DOSSIER

 

Eliminating energy waste through ship propulsion automation


Most vessels currently sailing the world’s oceans are wasting energy, no matter how sophisticated the machinery is on board


Inadequacies in the overall management of vessel speed and fuel consumption are to blame. Usually, a vessel is given a speed or rev/ min order, which it maintains throughout the changing conditions along the route, with the result being varying power and wasted energy.

A commercial vessel is usually working towards achieving a specified estimated time of arrival (ETA).

To achieve optimal fuel consumption, keeping a real time eye on the vessel’s output power and adjusting propulsive parameters according to the vessel’s specific operational best practice, is required throughout a voyage.

A vessel equipped with a controllable pitch propeller can present much wasted energy in operation. These vessels typically run on a fixed propeller rev/min and let the angle (pitch) of the propeller blades dictate the propulsive power, or in a combinator mode with static setting of different pitch and rev/min.

As most vessels rarely need full engine power, and operate in varying load and weather conditions, they consistently operate with lower pitch, which has been shown to be a large source of hydrodynamic energy waste.
Therefore, there is a lot of potential to save fuel by letting the two parameters, pitch and rev/ min, be separately controlled while aiming to produce the most amount of propeller thrust for the least required amount of power. Operating in this way is also likely to improve the specific fuel consumption of the vessel’s main engine.

The development of hardware to automate the real time monitoring and control of propulsion parameters was a challenge adopted by a group of Swedish innovators with extensive experience in shipbuilding, naval architecture, propulsion and marine control system technology.

The result of research and proprietary work conducted by the group was a technology called ‘FuelOpt’, which was launched onto the market in 2012 by Gothenburg-based Lean Marine.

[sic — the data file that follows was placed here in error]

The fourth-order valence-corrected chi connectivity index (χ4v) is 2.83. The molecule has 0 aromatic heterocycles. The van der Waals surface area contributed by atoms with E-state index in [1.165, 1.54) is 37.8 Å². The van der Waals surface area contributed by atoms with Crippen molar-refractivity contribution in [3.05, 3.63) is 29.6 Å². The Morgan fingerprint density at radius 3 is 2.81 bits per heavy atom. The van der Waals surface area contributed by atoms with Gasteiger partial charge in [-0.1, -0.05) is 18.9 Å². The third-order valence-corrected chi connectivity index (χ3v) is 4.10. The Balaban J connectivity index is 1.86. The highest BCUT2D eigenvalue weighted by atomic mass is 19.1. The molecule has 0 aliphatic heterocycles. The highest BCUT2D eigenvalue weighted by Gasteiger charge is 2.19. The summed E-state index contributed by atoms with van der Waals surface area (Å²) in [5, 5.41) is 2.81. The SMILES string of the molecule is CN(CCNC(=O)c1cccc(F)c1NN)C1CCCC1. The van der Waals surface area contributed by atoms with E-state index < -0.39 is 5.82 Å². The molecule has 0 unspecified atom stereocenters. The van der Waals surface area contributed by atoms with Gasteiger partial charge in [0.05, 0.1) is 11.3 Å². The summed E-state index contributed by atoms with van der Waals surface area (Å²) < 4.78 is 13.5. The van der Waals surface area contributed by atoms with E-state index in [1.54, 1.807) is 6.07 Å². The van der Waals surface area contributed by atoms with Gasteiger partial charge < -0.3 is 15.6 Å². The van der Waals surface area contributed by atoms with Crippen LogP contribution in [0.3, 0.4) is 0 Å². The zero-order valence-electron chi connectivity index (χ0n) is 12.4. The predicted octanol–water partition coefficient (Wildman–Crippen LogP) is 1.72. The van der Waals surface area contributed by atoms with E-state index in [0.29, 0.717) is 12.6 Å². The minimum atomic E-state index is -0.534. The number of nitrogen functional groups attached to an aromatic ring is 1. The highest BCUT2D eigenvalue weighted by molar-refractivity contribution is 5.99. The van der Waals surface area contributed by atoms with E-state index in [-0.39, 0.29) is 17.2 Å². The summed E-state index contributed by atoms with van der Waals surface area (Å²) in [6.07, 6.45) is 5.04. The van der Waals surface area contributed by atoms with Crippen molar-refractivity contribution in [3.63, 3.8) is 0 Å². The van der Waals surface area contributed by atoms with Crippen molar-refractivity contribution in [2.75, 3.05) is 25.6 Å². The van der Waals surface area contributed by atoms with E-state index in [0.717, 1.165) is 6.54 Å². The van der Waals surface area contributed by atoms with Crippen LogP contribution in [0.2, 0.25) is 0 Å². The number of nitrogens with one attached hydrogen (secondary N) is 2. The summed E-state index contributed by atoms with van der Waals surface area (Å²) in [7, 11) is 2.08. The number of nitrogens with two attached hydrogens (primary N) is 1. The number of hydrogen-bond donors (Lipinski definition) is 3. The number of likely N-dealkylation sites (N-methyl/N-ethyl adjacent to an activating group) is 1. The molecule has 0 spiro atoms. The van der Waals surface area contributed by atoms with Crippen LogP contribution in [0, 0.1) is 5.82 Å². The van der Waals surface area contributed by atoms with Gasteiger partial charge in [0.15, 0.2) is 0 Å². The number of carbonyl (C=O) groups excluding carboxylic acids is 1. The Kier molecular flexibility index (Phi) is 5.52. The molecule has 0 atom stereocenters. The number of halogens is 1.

Lean Marine’s FuelOpt technology is claimed to be a unique control system that is installed as an addition to the existing traditional systems on board. The technology optimises a vessel’s performance in real time.

Whenever the vessel is in transit (and using most of its power for propulsion) FuelOpt will step in and subtract costly variations in speed and power, due to human operational factors and optimise propulsion parameters, such as pitch and rev/min for maximum efficiency. The technology can be installed into any vessel during operations in just a few days and no time off-hire is required.

“FuelOpt offers owners the ability to have the cruise control system found in their cars, installed on board their vessels,” claimed Lean Marine’s managing director, Nicklas Karlsson.


Dynamic tuning

In addition, in the case of a controllable pitch vessel, FuelOpt acts as a dynamic tuning system for the propulsion machinery, continuously ensuring it is tuned for the least possible fuel consumption.

Lean Marine’s product portfolio is based on two separate technologies. In addition to the FuelOpt technology, the company offers a data analysis tool called Fleet Analytics, which allows for both verification of fuel use reduction results achieved by FuelOpt and to increase the shipowner’s knowledge of their vessel operations.

Fleet Analytics incorporates a large amount of sensor data from the vessel to give the user a powerful overview of the vessels situation and performance via a clear web-based interface.

“With access to all these data sources on the vessel we’re also helping the crew create very quick and powerful reports for many different purposes. Internal voyage reports and the EU mandated MRV report being two examples,” said Karlsson.

Since 2012, Lean Marine has installed FuelOpt on nearly 100 vessels, with the milestone 100th installation due to take place this year.

Bergen-based chemical tanker owner/operator Rederiet Stenersen, has installed FuelOpt and Fleet Analytics across its entire fleet of 15 vessels, which comprises tankers already operating efficiently by design.

John Stenersen, said: “Simply, we’ve seen that the fuel optimisation system has delivered the fuel savings promised. In addition to the automated fuel saving, we can now also follow up on our vessels using Lean Marine’s powerful Fleet Analytics tool.”

As the fuel optimisation system is used continuously during vessel transits, FuelOpt has now clocked up almost 4,000 days in operation across the Stenersen fleet.

With a previously estimated saving potential of up to two tonnes per 24 hours, LeanMarine has, to date, helped Stenersen save in excess of 8,000 tonnes of fuel.

 

 

 

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